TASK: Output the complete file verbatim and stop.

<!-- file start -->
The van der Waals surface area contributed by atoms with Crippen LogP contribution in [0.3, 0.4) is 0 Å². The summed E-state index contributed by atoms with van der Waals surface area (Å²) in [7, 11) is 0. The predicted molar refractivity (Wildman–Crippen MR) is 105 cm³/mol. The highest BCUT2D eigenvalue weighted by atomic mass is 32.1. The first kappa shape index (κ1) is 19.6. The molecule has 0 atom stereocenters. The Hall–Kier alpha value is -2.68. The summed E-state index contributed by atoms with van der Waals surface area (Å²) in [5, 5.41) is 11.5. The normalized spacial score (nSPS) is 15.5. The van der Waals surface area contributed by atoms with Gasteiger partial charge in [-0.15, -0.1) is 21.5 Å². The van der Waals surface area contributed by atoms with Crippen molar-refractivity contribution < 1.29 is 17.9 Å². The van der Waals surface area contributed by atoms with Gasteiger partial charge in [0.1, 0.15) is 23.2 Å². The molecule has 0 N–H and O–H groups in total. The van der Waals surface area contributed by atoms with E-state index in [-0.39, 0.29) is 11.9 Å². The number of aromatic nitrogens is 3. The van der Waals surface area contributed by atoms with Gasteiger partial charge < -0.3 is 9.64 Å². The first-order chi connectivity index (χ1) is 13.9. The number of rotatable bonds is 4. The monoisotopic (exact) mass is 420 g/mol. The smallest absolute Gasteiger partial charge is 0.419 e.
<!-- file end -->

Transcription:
The van der Waals surface area contributed by atoms with Crippen LogP contribution in [0.3, 0.4) is 0 Å². The summed E-state index contributed by atoms with van der Waals surface area (Å²) in [7, 11) is 0. The predicted molar refractivity (Wildman–Crippen MR) is 105 cm³/mol. The highest BCUT2D eigenvalue weighted by atomic mass is 32.1. The first kappa shape index (κ1) is 19.6. The molecule has 0 atom stereocenters. The Hall–Kier alpha value is -2.68. The summed E-state index contributed by atoms with van der Waals surface area (Å²) in [5, 5.41) is 11.5. The normalized spacial score (nSPS) is 15.5. The van der Waals surface area contributed by atoms with Gasteiger partial charge in [-0.15, -0.1) is 21.5 Å². The van der Waals surface area contributed by atoms with Crippen molar-refractivity contribution < 1.29 is 17.9 Å². The van der Waals surface area contributed by atoms with Gasteiger partial charge in [0.1, 0.15) is 23.2 Å². The molecule has 0 N–H and O–H groups in total. The van der Waals surface area contributed by atoms with E-state index in [-0.39, 0.29) is 11.9 Å². The number of aromatic nitrogens is 3. The van der Waals surface area contributed by atoms with Gasteiger partial charge < -0.3 is 9.64 Å². The first-order chi connectivity index (χ1) is 13.9. The number of rotatable bonds is 4. The monoisotopic (exact) mass is 420 g/mol. The smallest absolute Gasteiger partial charge is 0.419 e.